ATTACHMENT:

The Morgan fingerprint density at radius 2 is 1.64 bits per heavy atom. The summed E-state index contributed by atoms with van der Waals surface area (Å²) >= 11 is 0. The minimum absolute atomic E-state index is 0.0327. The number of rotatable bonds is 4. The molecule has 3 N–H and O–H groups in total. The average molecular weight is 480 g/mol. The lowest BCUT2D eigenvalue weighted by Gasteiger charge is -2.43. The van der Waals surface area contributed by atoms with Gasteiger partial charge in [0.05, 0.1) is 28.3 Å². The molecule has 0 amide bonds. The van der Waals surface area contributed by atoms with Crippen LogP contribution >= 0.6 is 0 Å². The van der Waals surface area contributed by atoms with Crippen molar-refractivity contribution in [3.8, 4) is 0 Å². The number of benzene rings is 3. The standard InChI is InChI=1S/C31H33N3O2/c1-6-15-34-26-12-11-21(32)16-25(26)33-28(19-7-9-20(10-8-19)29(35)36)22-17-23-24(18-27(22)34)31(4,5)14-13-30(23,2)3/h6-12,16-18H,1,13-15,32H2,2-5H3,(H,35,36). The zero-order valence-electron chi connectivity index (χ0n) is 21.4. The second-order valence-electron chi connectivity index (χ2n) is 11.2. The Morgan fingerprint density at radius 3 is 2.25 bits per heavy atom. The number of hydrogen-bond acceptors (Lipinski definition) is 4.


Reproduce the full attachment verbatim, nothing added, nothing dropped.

The Morgan fingerprint density at radius 2 is 1.64 bits per heavy atom. The summed E-state index contributed by atoms with van der Waals surface area (Å²) >= 11 is 0. The minimum absolute atomic E-state index is 0.0327. The number of rotatable bonds is 4. The molecule has 3 N–H and O–H groups in total. The average molecular weight is 480 g/mol. The lowest BCUT2D eigenvalue weighted by Gasteiger charge is -2.43. The van der Waals surface area contributed by atoms with Gasteiger partial charge in [0.05, 0.1) is 28.3 Å². The molecule has 0 amide bonds. The van der Waals surface area contributed by atoms with Crippen LogP contribution >= 0.6 is 0 Å². The van der Waals surface area contributed by atoms with Crippen molar-refractivity contribution in [3.8, 4) is 0 Å². The number of benzene rings is 3. The standard InChI is InChI=1S/C31H33N3O2/c1-6-15-34-26-12-11-21(32)16-25(26)33-28(19-7-9-20(10-8-19)29(35)36)22-17-23-24(18-27(22)34)31(4,5)14-13-30(23,2)3/h6-12,16-18H,1,13-15,32H2,2-5H3,(H,35,36). The zero-order valence-electron chi connectivity index (χ0n) is 21.4. The second-order valence-electron chi connectivity index (χ2n) is 11.2. The Morgan fingerprint density at radius 3 is 2.25 bits per heavy atom. The number of hydrogen-bond acceptors (Lipinski definition) is 4.